Sustainable Posters Bring Relief

It’s nothing new that sustainability is a great way to advertise, but sustainable advertising posters are a novel concept. Outsite Media GmbH has developed a fabric for advertising posters that literally breathes sustainability. Called “The Breath,” this technology filters, absorbs, and converts air pollutants into oxygen.

Clean Idea

The cleansing process of this effective air filter is entirely passive, requiring no additional energy as it utilizes the natural movement of air. The absorbent, odor-neutralizing, and germ-killing fabric consists of three layers that work synergistically. It is attached to the back of advertising posters. Depending on the need, i.e., the number of cars to be “neutralized,” the fabric wall can be smaller than the poster itself. For example, 10 square meters of this wonder fabric can absorb a whopping 3,625 gasoline cars over the course of a year. At the Berlin Hohenzollernplatz, 800 square meters of “The Breath” could “make good” the air pollution caused by 290,000 gasoline cars (or 116,000 diesel cars) within a year. However, it would need to be replaced after six months as the effectiveness of the fabric wall only lasts for six months.

Taking Sustainability to the Streets

The first advertiser to use this technology in outdoor advertising in Germany is the car manufacturer SEAT. In collaboration with Outside Media and the agency PHD Germany, SEAT is promoting its new natural gas-powered TGI models using this filtering technology. The advertising poster with the fabric on the back has been on display since July 2nd at Lenbachplatz in Munich – a location with heavy traffic near Karlsplatz in the city center. PHD Director Tobias Lange praised the new technology in a press release as “a great example of how advertising messages can be translated onto the advertising medium using creative media ideas.”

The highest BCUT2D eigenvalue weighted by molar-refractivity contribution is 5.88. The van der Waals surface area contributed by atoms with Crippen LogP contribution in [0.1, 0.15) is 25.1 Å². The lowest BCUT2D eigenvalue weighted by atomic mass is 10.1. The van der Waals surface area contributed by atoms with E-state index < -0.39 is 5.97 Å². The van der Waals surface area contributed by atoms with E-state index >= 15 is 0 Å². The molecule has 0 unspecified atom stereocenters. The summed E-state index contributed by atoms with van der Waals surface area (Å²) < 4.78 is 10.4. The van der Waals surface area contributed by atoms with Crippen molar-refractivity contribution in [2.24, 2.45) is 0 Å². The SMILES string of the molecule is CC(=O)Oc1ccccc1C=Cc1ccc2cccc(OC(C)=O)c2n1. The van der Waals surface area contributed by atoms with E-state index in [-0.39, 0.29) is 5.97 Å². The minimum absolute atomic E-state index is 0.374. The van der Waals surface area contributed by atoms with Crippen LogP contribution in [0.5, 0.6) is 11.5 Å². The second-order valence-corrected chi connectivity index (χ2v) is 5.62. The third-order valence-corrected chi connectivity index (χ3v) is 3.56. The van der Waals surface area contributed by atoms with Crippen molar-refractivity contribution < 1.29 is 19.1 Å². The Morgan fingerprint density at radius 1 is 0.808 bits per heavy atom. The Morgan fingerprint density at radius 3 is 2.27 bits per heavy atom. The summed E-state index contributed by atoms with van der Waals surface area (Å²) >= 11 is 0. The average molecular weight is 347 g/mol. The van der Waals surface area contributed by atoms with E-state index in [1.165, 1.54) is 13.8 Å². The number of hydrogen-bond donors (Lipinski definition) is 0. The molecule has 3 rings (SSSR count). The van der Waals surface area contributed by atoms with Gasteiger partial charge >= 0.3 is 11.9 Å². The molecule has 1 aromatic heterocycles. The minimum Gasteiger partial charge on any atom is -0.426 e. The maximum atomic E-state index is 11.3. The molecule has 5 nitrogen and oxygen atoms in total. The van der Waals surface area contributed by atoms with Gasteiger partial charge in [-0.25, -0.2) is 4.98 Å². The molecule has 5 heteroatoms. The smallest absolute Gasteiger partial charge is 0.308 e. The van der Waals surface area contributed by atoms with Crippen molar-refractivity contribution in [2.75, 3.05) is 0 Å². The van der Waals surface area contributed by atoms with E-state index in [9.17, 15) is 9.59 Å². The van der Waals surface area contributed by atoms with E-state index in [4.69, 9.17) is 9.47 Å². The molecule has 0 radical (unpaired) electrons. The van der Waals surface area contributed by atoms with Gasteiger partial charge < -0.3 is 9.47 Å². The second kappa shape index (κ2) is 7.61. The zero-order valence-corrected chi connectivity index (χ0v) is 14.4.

Global Cleansing Processes

Worldwide, efforts are being made to tackle the problem of air pollution in major cities. In February, Dutch designer Daan Roosegaarde opened a seven-meter-high air filter tower in a park in Krakow, which cleans around 30,000 cubic meters of air per hour. The tower now also adorns cityscapes in China, India, and Mexico. However, the tower is part of a comprehensive campaign that includes university workshops and public relations to prevent politicians from merely using them to give themselves a green image.